So YES, there are successful examples of place making from Ottawa streets.
Let’s look at two.
To promote a special autumn festival event, the Italian Canadian Community Centre has installed fall-themed decor at many intersections along Preston. They instantly change the feel of the place from “roadway” to “people live here, decorate here, care about here”. And presumably, stop and shop, or stop and
drink eat here. So motorists will get a subtle message to be a bit more careful in their driving. Temporary installations also work to keep motorists alert, now that things like the sidewalk sculptures have become background.
Another fine example of place making is evident on Bayswater, a residential street with the misfortune to run from Carling to Scott, thus making it a convenient zoom-thru-the-neighbourhood roadway for cut through motorists. The city is resisting attempts to keep it residential. Which leads residents to adopt their own measures, like the pretend cafe shown below.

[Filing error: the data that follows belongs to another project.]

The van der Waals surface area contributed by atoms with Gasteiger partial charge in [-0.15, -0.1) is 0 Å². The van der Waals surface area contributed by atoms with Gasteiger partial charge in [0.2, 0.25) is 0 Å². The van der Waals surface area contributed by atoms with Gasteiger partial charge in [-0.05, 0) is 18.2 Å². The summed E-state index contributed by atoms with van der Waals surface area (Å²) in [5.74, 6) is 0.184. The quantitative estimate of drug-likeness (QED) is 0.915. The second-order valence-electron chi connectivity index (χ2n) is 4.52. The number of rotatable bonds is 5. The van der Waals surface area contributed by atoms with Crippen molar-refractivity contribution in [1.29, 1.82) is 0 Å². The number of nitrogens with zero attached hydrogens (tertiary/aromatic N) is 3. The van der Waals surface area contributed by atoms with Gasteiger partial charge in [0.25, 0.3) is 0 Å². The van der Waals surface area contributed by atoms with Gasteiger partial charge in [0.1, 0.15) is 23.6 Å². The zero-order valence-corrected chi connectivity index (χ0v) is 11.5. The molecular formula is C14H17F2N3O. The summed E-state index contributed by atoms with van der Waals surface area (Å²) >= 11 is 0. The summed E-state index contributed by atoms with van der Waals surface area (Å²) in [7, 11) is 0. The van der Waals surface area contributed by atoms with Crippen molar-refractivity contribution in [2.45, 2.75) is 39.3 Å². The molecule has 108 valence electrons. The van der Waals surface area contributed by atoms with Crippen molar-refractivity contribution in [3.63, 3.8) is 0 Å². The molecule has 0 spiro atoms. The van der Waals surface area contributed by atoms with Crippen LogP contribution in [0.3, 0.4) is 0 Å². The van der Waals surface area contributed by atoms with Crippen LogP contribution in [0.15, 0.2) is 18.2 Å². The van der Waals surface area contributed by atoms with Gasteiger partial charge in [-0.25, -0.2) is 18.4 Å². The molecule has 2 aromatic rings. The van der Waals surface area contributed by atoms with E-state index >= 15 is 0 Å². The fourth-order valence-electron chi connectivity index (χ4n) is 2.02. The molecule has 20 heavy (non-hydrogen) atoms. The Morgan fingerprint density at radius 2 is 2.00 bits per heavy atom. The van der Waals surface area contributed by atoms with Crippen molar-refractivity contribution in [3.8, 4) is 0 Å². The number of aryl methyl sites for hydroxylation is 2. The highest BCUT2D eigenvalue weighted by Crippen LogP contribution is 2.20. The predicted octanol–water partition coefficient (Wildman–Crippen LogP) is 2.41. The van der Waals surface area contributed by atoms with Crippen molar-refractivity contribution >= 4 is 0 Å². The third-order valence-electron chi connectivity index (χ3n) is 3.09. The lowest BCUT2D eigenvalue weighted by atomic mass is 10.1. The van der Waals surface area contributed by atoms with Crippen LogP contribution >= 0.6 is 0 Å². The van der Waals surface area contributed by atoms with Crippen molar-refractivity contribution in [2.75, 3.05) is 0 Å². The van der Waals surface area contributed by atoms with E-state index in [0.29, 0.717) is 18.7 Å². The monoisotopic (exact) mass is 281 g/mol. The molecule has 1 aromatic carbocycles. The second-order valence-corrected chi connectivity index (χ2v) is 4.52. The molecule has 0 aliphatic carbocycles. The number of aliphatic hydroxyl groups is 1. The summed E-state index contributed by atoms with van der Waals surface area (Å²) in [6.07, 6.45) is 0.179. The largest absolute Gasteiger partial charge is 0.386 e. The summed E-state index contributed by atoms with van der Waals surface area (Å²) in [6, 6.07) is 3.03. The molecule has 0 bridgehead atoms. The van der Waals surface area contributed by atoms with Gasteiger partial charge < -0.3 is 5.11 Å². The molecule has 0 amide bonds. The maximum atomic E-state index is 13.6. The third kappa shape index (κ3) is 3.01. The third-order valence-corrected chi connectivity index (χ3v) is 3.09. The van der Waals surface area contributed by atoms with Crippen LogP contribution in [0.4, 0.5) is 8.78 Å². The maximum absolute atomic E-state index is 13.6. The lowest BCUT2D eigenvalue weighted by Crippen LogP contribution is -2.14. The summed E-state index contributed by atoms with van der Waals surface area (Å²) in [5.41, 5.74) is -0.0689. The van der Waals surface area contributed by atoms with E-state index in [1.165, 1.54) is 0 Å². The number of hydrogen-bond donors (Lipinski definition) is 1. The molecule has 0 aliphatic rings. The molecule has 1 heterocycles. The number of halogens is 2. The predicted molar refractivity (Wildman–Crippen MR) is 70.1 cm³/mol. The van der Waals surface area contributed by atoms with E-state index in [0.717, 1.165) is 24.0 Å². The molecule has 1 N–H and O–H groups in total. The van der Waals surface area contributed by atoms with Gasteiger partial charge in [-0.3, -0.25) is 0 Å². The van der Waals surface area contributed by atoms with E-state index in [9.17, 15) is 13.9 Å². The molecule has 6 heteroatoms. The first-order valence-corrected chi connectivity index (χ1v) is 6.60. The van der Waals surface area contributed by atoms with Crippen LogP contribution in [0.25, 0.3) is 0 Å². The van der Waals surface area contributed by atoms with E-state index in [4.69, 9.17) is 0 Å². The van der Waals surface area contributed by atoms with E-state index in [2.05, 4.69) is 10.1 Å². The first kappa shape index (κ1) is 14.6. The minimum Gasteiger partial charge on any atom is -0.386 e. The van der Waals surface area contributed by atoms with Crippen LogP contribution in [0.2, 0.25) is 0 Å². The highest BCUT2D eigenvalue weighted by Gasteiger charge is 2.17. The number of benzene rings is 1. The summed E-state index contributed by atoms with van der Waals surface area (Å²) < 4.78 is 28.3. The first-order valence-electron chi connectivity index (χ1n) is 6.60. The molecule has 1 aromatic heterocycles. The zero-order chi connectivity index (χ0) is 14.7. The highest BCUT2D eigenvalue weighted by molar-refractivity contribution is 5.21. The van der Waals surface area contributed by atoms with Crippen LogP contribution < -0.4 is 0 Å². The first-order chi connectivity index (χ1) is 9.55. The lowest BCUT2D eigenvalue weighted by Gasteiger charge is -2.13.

How does a pretend cafe work? It tells motorists that people might be around. Be on the lookout. Aside from that it is pretty and decorative. It turns a plain bulb out into a place. Is anyone likely anyone will sit there? Who knows until you try. I am always surprised to see people sitting on the benches along Preston. Every day. And evening. Every season. Who knew what we were missing until we got it?
The City prefers engineering “solutions” to the traffic problems it creates. Ergo, stop signs, traffic lights, bulb outs, speed bumps, etc. All carefully sold as traffic calming, but simultaneously engineered to minimise the slow down and inconvenience to motorists.
And its deliberate attempts at placemaking focus too much on expensive pavers and “wow, look at that” backdrops for photo-ops. Posing-pouch urbanism substituting for a solid useful package.
Opportunities for place making, like the reconstruction of Elgin, are foregone by spending too much money for the wrong things (see story here: http://www.westsideaction.com/fixing-elgin-redesign
Now, if the Bayswater cafe set wanted to re-use those bales of hay from Preston, they could create some temporary chicanes or windings in the street to force motorists to slow down. Cheap, effective, unapproved. What’s not to like?